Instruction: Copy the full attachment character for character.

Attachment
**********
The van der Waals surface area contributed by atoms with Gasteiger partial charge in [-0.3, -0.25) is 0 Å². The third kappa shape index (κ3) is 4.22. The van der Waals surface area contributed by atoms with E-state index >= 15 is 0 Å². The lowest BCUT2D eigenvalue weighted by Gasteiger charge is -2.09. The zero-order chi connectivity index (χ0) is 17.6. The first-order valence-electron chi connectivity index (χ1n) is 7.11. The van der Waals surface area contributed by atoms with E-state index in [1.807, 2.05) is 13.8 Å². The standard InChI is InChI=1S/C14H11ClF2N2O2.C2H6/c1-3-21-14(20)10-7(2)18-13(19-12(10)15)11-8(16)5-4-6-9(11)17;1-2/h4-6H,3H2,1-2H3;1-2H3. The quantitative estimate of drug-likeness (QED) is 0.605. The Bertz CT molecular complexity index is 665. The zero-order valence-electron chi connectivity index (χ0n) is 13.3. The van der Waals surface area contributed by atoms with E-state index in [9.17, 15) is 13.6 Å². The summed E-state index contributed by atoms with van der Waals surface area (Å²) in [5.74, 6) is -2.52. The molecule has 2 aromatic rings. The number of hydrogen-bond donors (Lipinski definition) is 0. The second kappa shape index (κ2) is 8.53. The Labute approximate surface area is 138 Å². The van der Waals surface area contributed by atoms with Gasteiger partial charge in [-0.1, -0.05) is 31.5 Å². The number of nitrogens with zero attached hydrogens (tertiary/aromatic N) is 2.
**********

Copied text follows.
The van der Waals surface area contributed by atoms with Gasteiger partial charge in [-0.3, -0.25) is 0 Å². The third kappa shape index (κ3) is 4.22. The van der Waals surface area contributed by atoms with E-state index >= 15 is 0 Å². The lowest BCUT2D eigenvalue weighted by Gasteiger charge is -2.09. The zero-order chi connectivity index (χ0) is 17.6. The first-order valence-electron chi connectivity index (χ1n) is 7.11. The van der Waals surface area contributed by atoms with E-state index in [1.807, 2.05) is 13.8 Å². The standard InChI is InChI=1S/C14H11ClF2N2O2.C2H6/c1-3-21-14(20)10-7(2)18-13(19-12(10)15)11-8(16)5-4-6-9(11)17;1-2/h4-6H,3H2,1-2H3;1-2H3. The quantitative estimate of drug-likeness (QED) is 0.605. The Bertz CT molecular complexity index is 665. The zero-order valence-electron chi connectivity index (χ0n) is 13.3. The van der Waals surface area contributed by atoms with E-state index in [9.17, 15) is 13.6 Å². The summed E-state index contributed by atoms with van der Waals surface area (Å²) in [5.74, 6) is -2.52. The molecule has 2 aromatic rings. The number of hydrogen-bond donors (Lipinski definition) is 0. The second kappa shape index (κ2) is 8.53. The Labute approximate surface area is 138 Å². The van der Waals surface area contributed by atoms with Gasteiger partial charge in [-0.1, -0.05) is 31.5 Å². The number of nitrogens with zero attached hydrogens (tertiary/aromatic N) is 2.